We will be running several installments of the 5 Most Intriguing Historical Facts About New York City for our Top Tuesday’s. We thought it would be interesting to see just how many facts are out there about different New York City neighborhoods that perhaps the average New Yorker or soon-to-be New Yorker might not even know about. If you already knew them comment below!
1. As the young American nation began to mature economically in the late 18th century, traders and brokers would gather under a Buttonwood tree on Wall Street to informally discuss business and commerce. In 1792, the meetings were formalized under the Buttonwood Agreement, which officially established the New York Stock Exchange.
2. On July 11, 1804, Alexander Hamilton, a Founding Father of the United States and the former Secretary of Treasury battled Vice President, Aaron Burr, in a legendary duel. Hamilton and Burr were both political and personal enemies and sought to have a duel in order to solve their differences. Burr fatally shot Hamilton on dueling grounds in Weehawken, New Jersey across the Hudson River from New York City. Hamilton was brought to Manhattan after the duel, where he died of severe injuries the following day.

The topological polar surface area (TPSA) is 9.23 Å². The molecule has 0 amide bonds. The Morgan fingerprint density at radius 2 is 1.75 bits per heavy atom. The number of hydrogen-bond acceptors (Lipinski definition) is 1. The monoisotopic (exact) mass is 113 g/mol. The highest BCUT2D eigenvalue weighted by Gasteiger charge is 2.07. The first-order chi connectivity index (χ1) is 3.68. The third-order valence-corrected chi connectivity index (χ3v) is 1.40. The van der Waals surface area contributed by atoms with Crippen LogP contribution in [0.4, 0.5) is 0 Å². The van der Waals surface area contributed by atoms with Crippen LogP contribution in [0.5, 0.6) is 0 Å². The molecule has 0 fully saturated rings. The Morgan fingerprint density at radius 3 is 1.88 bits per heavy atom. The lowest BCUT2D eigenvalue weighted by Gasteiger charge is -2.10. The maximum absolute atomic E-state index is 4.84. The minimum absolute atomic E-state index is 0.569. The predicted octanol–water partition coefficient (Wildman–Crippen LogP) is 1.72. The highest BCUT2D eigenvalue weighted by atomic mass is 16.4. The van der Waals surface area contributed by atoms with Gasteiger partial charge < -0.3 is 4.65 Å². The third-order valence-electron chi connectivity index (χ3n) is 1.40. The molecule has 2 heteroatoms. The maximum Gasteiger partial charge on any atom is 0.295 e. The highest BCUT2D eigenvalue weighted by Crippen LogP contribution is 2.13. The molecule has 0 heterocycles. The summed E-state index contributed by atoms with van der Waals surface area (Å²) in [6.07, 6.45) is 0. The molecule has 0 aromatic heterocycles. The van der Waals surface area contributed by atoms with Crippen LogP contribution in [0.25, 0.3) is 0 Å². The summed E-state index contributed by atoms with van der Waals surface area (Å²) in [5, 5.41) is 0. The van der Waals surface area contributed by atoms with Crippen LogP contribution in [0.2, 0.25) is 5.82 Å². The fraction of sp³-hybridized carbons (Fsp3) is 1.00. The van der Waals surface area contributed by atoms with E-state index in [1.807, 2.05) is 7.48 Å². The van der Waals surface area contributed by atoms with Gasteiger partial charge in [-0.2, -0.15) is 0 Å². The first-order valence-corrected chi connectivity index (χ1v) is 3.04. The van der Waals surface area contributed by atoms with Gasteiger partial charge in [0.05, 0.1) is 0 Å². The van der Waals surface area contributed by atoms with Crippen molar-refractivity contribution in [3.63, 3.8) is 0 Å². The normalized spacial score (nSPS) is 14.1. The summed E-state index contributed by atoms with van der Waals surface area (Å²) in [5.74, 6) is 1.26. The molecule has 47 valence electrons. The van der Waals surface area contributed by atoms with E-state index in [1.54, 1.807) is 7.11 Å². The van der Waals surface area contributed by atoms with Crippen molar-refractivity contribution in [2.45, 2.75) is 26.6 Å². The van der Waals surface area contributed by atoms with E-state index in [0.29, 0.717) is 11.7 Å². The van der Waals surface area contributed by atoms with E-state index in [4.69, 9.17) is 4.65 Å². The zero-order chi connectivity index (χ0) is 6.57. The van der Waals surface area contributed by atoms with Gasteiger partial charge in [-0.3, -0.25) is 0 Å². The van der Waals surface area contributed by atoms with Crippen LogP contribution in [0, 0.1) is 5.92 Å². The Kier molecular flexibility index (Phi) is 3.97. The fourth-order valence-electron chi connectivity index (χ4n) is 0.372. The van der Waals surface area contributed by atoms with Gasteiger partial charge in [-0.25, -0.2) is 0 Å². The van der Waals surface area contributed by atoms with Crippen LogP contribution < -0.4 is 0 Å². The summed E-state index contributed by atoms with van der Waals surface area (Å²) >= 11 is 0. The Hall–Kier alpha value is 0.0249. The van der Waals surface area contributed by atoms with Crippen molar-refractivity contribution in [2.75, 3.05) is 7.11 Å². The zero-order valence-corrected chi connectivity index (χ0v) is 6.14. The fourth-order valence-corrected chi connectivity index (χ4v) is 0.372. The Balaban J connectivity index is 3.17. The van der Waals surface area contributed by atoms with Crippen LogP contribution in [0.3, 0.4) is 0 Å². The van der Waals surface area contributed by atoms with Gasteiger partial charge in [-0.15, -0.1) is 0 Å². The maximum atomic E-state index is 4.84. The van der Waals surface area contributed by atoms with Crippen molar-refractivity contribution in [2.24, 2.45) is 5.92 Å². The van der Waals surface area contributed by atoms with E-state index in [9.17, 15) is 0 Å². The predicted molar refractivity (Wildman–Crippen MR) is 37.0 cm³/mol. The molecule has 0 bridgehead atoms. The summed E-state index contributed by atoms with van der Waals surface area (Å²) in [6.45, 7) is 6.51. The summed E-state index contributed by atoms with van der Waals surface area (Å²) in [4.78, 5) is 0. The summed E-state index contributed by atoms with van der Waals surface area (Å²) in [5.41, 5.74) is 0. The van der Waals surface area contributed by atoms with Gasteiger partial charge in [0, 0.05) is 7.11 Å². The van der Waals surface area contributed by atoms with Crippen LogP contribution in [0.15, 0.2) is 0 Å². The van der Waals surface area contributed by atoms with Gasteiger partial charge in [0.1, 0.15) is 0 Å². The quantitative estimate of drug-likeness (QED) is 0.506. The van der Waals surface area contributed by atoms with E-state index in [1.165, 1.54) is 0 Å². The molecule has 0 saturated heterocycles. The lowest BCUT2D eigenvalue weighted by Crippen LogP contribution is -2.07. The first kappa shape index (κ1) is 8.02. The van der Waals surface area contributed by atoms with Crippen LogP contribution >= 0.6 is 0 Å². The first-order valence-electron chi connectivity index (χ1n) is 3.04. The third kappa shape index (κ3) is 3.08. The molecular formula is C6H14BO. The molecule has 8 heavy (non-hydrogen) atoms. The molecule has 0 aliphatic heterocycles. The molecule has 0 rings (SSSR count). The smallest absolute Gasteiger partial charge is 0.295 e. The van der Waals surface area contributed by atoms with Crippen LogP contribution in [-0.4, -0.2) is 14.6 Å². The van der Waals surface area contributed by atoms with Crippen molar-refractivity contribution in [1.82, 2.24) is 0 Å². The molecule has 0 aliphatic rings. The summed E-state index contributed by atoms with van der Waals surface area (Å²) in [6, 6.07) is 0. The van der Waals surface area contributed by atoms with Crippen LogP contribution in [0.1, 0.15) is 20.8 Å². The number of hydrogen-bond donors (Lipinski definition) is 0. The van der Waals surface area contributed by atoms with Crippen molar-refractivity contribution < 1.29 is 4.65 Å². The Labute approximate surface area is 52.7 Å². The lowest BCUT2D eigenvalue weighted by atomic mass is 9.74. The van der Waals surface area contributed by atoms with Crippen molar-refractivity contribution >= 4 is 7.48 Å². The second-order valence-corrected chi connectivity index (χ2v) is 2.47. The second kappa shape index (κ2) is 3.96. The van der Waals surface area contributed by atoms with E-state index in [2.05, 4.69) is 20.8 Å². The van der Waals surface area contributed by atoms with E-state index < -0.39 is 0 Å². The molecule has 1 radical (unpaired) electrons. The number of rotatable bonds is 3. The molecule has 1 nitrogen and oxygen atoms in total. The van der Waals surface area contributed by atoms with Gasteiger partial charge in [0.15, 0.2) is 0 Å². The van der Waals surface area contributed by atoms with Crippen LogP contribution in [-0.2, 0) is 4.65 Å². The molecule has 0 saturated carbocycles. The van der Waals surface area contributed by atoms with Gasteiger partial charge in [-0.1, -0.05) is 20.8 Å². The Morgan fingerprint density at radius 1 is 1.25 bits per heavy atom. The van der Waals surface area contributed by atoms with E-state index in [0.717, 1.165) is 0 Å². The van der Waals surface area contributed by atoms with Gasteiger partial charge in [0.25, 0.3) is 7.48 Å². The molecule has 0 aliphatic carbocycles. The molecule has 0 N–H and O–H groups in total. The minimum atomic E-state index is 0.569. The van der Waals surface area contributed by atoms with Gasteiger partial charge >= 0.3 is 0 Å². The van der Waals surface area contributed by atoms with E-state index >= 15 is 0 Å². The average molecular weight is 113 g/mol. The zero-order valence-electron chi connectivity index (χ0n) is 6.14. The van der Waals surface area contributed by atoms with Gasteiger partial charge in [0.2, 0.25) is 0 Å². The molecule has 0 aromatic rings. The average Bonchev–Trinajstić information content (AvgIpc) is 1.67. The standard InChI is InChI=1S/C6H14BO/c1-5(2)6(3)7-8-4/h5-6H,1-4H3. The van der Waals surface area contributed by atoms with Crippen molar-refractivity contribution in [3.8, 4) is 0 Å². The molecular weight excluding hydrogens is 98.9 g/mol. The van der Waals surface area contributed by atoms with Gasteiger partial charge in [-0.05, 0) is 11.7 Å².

3. Ever wonder how Manhattan acquired the name “Gotham City”? The legendary nickname goes way back before the days of Bruce Wayne and the Bat signal. The city was first referred to as “Gotham” by native New York author, Washington Irving, in his 1809 satirical masterpiece, A History of New York.
4. In 1810, 16-year-old Cornelius Vanderbilt bought a used sailboat with $100 he had borrowed from his mother. He proceeded to establish his own business – a ferry service from his home on Staten Island to Manhattan. Vanderbilt ultimately became a wildly successful business tycoon; his net worth exceeded $100 million at the time of his death in 1877.
5. DeWitt Clinton, the descendant of Dutch settlers, served at the mayor of New York City from 1793 to 1815. In 1811, Clinton developed the famous grid that formed the 12 avenues and 155 streets across the island of Manhattan. Essentially, Clinton designed Manhattan as we know it today.